The remote workforce continues to grow in the wake of COVID-19. With Coronavirus cases again on the rise and predictions of a challenging winter ahead, the return to a bustling office environment seems unlikely in the near future. While working in one municipality and living in another is not a new concept, the “new normal” of remote work raises the question of whether an individual or a business has established a tax presence in a different state.
When an employer has employees working outside of the state or states where the employer operates, it creates a “tax nexus”. Traditionally, employers have been responsible for all relevant business taxes imposed by the employee’s state such as income, franchise, gross receipts, and sales/use taxes.
Some states have announced that nexus won’t be established if employees are working from home due to COVID-19-related closures or quarantine measures. However, not all states have taken this position or provided specific guidance, which may result in unexpected consequences for employers managing extended remote workforces.
Further, the pandemic has brought about complexities regarding commuting and business travel. When employees work from their primary or secondary residence because of a stay-at-home order, do their home/s become temporary business locations or a second business location? According to the IRS, travel expenses for an employee commuting to their principal place of business generally are not deductible. However, travel expenses to temporary or secondary business locations are deductible.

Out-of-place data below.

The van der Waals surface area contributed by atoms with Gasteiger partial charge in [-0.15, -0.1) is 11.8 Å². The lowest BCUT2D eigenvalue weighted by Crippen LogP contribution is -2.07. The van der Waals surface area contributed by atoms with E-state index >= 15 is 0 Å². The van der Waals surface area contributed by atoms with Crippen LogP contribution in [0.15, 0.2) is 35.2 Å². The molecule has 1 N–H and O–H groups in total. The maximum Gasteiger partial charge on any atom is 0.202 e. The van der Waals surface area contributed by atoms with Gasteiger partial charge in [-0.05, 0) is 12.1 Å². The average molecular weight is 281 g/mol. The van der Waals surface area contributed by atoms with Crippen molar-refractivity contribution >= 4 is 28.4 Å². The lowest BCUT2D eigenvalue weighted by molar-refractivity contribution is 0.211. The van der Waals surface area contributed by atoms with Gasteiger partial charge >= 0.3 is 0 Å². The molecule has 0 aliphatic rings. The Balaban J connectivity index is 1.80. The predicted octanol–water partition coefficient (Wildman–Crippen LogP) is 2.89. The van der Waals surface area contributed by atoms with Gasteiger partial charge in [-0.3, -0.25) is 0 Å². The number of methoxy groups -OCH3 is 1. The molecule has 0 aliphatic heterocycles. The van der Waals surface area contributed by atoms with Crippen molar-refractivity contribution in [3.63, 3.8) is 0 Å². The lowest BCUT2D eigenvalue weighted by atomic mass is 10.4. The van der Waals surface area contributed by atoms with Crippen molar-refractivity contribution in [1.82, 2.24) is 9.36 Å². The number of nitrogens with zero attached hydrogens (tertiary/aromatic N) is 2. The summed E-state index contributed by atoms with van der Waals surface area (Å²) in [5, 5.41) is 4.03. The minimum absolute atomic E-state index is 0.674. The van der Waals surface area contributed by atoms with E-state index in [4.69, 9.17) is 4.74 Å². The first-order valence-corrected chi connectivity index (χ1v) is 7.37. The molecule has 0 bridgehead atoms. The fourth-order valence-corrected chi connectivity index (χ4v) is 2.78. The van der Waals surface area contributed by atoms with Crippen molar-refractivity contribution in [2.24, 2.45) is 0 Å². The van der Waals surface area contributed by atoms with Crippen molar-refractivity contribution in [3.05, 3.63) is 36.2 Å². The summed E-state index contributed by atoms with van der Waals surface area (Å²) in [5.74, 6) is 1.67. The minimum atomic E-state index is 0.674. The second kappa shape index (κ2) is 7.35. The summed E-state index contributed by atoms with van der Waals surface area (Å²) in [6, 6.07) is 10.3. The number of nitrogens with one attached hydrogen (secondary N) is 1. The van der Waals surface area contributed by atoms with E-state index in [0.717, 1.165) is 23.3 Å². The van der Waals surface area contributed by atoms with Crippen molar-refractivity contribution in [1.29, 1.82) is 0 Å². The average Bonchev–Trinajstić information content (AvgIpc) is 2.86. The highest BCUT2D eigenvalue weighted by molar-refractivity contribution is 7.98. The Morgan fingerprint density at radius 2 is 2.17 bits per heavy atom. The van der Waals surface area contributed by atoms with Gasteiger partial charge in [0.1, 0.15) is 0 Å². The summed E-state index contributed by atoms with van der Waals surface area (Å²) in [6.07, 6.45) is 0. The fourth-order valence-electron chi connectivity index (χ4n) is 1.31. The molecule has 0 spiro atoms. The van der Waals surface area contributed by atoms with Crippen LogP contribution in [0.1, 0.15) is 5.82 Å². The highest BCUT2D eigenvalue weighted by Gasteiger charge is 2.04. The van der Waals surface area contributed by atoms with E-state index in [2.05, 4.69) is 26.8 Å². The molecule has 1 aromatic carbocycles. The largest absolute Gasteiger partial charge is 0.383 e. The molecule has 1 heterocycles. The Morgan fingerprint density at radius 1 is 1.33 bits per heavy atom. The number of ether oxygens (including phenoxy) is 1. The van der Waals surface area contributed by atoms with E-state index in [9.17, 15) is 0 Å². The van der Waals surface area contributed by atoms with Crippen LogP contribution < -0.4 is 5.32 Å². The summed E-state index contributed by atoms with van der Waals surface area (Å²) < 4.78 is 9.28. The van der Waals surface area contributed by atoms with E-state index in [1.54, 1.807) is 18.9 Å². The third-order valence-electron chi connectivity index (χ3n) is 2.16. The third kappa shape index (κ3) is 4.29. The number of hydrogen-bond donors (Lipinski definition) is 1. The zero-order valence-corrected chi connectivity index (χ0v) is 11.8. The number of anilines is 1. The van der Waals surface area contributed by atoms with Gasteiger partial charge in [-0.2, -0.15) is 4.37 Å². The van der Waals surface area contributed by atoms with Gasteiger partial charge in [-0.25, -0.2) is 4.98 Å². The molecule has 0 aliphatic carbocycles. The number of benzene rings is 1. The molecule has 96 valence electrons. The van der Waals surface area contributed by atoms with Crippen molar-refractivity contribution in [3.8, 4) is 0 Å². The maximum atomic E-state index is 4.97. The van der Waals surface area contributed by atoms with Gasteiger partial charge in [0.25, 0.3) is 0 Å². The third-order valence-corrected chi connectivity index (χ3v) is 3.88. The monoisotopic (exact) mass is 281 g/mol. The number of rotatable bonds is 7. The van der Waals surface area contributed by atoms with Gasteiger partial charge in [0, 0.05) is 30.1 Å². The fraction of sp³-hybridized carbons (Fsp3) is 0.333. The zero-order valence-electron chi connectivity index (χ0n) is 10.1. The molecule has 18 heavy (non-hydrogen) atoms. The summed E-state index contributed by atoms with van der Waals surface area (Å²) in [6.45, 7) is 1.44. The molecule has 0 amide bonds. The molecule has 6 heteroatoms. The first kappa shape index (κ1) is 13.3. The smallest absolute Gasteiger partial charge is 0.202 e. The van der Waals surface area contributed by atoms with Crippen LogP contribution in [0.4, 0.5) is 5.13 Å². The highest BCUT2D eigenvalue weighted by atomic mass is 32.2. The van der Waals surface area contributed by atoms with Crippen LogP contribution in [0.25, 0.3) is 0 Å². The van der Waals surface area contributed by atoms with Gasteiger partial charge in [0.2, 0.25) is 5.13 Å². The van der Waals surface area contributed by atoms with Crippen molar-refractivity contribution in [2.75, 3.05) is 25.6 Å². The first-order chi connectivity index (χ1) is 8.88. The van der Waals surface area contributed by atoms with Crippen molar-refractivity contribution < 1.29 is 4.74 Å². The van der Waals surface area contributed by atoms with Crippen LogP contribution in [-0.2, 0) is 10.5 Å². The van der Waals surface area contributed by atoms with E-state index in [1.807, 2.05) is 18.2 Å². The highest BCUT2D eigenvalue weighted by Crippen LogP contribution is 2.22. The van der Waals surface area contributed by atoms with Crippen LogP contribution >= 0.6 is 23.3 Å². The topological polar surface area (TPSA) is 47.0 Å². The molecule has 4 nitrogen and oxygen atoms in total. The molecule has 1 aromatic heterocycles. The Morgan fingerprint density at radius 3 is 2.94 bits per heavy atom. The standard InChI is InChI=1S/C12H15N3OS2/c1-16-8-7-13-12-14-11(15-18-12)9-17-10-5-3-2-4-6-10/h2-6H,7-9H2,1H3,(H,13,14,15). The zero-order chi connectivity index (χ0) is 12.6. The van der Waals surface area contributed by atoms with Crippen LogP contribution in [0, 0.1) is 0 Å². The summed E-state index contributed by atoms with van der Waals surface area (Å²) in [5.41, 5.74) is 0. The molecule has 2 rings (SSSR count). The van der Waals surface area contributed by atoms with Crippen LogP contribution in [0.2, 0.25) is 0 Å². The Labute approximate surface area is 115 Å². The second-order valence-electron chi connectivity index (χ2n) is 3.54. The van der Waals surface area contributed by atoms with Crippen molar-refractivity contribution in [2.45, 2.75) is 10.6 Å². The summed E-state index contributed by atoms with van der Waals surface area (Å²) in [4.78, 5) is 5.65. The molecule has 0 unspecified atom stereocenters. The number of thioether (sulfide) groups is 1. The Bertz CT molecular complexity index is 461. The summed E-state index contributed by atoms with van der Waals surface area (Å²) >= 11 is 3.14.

Beyond the issue of physical presence is the issue of where services are performed and which state taxes the income. Some states have decided that nexus for the purposes of corporate income tax, and sales and use tax will not be established solely based on employees working remotely due to the pandemic.
For over a decade, businesses and accountants have been advocating for a simplified, uniform approach to the many compliance challenges facing employers with mobile workforces. Considering the impact of COVID-19, Congress finally may take decisive action to simplify compliance with state and local tax obligations.
In the meantime, as employers consider adopting long-term or even permanent work-from-home policies, they should pay close attention to the guidance issued by each state in which they have employees. A nexus-study may be helpful in the preparation of 2020 filings as tax consequences and financial effects may be significant.